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Your Environment. Your Health.

Progress Reports: Boston University: Estrogen Receptor-Arylhydrocarbon Receptor Interactions in the CNS

Superfund Research Program

Estrogen Receptor-Arylhydrocarbon Receptor Interactions in the CNS

Project Leader: Gloria V. Callard
Grant Number: P42ES007381
Funding Period: 2000-2012

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Progress Reports

Year:   2010  2009  2008  2007  2006  2005  2004  2003  2002  2001  2000 

Epidemiological, wildlife, and laboratory studies indicate that disorders of development and physiology can be ascribed to exposure to environmental chemicals that disrupt essential hormone actions. Termed “endocrine disrupting chemicals” (EDC), these agents are chemically diverse and often found as complex mixtures at Superfund sites (e.g., PCBs, dioxins). Even at low doses and transient exposures, EDC have the potential to induce lifelong anatomical and functional defects by permanently altering processes of normal development. More difficult to predict and study are the effects of chronic and multigenerational exposures to EDC. The objective of Dr. Gloria Callard’s research is to understand how estrogen-like and dioxin-like environmental contaminants directly or indirectly disrupt processes of neurodevelopment, neuroplasticity, and neural repair.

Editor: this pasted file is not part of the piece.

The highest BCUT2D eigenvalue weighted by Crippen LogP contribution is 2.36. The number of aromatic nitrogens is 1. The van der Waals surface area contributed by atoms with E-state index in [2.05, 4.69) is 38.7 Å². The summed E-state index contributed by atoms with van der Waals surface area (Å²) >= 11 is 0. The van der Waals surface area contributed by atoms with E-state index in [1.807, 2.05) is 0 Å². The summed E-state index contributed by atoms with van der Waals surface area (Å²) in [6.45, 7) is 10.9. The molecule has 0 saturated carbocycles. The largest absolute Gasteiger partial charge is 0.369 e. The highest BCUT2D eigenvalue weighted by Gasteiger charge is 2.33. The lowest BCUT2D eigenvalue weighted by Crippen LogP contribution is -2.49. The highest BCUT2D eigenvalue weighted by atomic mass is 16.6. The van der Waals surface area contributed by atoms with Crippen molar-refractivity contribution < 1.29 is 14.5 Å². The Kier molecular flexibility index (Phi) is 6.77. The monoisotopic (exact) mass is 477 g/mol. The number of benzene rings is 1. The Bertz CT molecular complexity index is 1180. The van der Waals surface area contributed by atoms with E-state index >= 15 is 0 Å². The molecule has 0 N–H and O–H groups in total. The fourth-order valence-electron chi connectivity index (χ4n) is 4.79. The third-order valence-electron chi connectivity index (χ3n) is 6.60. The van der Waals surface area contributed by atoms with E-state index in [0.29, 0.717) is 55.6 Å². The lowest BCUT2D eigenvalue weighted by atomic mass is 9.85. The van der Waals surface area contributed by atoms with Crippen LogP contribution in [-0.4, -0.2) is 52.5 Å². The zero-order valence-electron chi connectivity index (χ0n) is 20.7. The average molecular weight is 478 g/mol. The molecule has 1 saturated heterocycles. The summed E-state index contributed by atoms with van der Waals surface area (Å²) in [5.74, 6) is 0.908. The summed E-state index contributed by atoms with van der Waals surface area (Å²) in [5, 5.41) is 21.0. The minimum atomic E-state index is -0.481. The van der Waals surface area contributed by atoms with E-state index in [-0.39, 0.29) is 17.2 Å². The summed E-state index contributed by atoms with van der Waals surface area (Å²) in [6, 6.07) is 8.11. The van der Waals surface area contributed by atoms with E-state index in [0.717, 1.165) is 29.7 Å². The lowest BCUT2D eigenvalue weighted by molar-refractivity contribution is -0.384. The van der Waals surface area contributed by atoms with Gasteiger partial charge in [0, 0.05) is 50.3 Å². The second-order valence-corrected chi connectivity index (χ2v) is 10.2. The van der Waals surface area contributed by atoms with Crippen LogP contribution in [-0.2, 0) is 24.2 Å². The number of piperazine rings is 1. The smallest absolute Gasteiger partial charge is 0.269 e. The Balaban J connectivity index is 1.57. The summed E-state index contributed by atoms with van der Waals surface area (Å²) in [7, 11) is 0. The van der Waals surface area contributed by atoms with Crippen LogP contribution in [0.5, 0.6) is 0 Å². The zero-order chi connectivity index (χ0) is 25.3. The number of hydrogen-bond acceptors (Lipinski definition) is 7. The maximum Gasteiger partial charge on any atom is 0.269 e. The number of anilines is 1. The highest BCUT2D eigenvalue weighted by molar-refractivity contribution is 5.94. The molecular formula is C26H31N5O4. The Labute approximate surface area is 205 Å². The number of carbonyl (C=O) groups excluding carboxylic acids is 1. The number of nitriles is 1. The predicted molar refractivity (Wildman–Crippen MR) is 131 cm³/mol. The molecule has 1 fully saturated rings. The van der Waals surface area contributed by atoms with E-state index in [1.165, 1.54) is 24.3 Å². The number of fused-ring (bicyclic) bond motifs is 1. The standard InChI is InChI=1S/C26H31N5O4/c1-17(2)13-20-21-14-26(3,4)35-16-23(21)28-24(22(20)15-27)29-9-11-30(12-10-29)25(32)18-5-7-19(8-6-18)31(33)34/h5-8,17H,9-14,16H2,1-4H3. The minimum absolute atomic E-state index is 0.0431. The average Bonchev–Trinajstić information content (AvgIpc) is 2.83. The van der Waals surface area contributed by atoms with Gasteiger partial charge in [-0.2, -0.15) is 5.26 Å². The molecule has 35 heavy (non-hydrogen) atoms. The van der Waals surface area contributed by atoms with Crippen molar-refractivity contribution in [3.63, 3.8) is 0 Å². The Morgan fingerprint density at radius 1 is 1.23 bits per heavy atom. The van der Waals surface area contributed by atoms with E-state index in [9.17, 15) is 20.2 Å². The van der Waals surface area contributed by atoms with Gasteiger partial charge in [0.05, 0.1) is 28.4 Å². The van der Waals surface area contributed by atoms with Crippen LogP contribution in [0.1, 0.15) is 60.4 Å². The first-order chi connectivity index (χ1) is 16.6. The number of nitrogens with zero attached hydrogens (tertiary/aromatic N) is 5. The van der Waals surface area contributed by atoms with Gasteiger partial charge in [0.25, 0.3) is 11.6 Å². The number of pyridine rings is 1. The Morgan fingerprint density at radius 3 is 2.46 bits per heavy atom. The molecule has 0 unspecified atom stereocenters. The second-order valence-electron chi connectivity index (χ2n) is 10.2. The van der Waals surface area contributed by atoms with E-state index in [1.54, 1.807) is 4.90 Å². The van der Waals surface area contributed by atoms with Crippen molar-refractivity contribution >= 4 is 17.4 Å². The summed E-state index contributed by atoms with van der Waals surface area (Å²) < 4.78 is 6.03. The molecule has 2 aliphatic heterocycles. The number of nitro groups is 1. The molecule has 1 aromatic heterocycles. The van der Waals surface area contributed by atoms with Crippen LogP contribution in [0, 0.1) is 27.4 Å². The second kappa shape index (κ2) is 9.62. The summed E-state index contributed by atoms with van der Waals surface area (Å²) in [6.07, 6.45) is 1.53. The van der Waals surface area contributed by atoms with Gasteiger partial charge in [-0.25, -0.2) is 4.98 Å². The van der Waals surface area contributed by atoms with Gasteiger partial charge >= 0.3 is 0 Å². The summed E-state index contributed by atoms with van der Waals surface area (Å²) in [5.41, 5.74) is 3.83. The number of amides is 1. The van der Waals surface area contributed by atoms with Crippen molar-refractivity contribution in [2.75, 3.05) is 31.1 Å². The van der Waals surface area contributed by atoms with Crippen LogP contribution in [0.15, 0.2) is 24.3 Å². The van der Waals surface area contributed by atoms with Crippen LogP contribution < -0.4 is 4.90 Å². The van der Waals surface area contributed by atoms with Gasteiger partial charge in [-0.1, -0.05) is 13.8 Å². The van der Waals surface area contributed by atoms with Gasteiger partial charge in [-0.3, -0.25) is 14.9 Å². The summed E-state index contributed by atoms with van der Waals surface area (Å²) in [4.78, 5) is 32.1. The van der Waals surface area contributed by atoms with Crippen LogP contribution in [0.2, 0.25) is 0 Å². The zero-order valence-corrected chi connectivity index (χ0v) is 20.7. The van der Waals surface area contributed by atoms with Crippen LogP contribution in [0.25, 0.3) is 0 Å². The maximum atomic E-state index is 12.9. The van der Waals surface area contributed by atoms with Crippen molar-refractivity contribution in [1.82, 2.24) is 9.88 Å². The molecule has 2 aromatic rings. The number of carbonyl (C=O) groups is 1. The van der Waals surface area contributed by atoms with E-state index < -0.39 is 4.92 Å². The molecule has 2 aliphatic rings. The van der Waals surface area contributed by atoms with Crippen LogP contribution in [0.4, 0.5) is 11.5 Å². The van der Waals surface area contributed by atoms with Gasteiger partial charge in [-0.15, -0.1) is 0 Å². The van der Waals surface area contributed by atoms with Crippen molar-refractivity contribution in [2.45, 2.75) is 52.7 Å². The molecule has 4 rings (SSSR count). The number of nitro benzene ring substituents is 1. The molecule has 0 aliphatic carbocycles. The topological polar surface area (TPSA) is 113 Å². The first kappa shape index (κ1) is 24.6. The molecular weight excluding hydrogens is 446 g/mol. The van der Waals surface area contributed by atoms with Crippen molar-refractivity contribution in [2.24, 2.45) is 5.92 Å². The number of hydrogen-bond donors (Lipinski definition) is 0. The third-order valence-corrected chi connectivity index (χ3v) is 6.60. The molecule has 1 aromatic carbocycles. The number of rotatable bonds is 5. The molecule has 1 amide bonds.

In laboratory and field studies using fish models (zebrafish, killifish), Dr. Callard’s research focuses on genetic markers that can be used to screen known and unknown environmental chemicals for their actions in the developing nervous system. Results of these studies reveal interactions between estrogen receptor (ER) and arylhydrocarbon receptor (AhR) signaling pathways in the nervous system and, most significantly, indicate a novel mechanism of action of estrogen-like chemicals: namely, disruption of alternative splicing decisions on estrogen-regulated promoters. Most recently, the researchers have used a global gene discovery approach (microarray analysis) to identify >4000 genes that are activated or repressed during neurodegeneration or retinal ganglion cells after optic nerve damage in adult zebrafish. These findings not only provide them with a wide array of potential markers of neurotoxicant exposure effect for application to laboratory and environmental models but, in addition, suggest an endogenous role for AhR in neural repair processes and a specific mechanism to explain how dioxin-like chemicals exert their toxic actions.

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